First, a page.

·      The 2009 photo of the civil war re-enactors on parade was taken at the annual Remembrance Day parade.  The parade commemorates the dedication of the Gettysburg War cemetery by Abraham Lincoln in the third week of November just months after the famous July battle of 1863.  Re-enactor soldiers of the north and the south travel to Gettysburg to honor those who died not only in the famous battle but at any time in the civil war. I took photos of the parade in 2008 but at a part of the parade route there was a restaurant, a gas station and a motel in the background of all of my photos.  The next year I decided to move to a place on the parade route in an older part of town, where many buildings were built in the years before 1863.  There was a long sweeping hill that descended to the place where I took the photo.  I knew the hill would give one the sense that the re-enactor soldiers were coming towards the onlooker as if in an endless procession.  This feeling would be intensified by the vast array of rifles, flags, and uniforms.  When I saw the right combination of marchers for my photo I stepped off the curb and walked a few feet into the street.  I was able photograph the scene as I imagined it.  On my computer I was given an added surprise when I noticed the faces of the marchers had facial expressions clearly showing the solemnity of their task in remembering the dead.  In addition the young flag-bearer was looking up at his the United States flag –in seems in reverence - hence I call the parade photo “flag boy.”  For this photo I used the filter Antique Plate II found in NIK Silver Efex Proto give the photo a washed-out look of a old faded black and white photograph.  To further create the illusion of a civil war era photograph I edited the photo in Adobe Photoshop CS3 where I used the healing brush tool to “erase” the telephone wires, the painted lines on the street, signs on the sidewalk. I used the editing tool, content aware in Photoshop CS5 to remove a person watching the parade dressed in modern clothes.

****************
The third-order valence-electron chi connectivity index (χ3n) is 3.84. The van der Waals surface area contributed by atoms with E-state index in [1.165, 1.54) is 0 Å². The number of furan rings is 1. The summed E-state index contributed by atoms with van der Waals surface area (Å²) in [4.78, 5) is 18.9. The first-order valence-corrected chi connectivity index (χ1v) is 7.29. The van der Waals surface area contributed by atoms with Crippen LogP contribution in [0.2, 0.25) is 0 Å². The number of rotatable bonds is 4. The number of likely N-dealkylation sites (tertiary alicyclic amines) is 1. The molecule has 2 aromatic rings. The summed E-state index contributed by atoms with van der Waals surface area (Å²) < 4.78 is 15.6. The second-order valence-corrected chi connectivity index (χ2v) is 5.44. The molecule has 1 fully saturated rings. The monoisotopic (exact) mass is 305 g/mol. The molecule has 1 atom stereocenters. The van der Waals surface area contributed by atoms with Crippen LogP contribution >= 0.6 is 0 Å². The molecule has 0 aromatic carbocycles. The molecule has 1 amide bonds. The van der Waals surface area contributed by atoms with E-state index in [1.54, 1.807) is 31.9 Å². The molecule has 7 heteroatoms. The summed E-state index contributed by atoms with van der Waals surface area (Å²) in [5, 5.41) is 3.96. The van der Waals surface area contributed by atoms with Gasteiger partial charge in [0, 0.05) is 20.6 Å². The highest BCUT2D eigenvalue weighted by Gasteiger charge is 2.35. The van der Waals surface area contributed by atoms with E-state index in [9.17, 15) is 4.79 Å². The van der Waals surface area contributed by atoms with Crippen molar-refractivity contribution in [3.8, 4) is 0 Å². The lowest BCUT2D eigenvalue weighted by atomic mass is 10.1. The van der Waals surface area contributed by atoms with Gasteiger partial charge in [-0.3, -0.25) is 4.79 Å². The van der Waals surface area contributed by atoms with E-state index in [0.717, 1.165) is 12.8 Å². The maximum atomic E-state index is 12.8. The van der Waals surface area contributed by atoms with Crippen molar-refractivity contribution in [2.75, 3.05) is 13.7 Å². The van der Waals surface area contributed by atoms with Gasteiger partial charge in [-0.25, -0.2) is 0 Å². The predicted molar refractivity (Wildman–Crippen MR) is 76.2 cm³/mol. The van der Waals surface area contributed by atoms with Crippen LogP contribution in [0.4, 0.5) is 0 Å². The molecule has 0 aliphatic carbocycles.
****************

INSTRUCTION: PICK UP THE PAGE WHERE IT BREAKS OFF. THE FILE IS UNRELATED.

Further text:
·      Many people think the photo was taken during the civil war era.  I later found out from the people of Gettysburg that civil war buffs become very offended if someone tries to pass-off a modern photo as an authentic civil war era photo.  I was told it is best to leave something modern in a photo to avoid the anger of professional and amateur civil war historians.   My “flag boy” photo has two American flags - one is a civil war era flag, the other is modern.

 

Here is a before-and after of another photograph that Dan digitally transformed from modern day to Civil War era

 

BEFORE

 

 

 

AFTER

 

 

DPA: Can you talk about your photography at the Mummers Day parade? 

 

Father Dan McLaughlin:  The photo of a woman mummer with a big smile wearing a red wig is important because you can see sidewalk spectators with hands clasped and with big smiles to show their joy at the end of the performance.  I am pleased with this photo because it reflects the advice given by Hinda Schuman who said that photos of a parade should show the expression of the crowd participating in the parade event.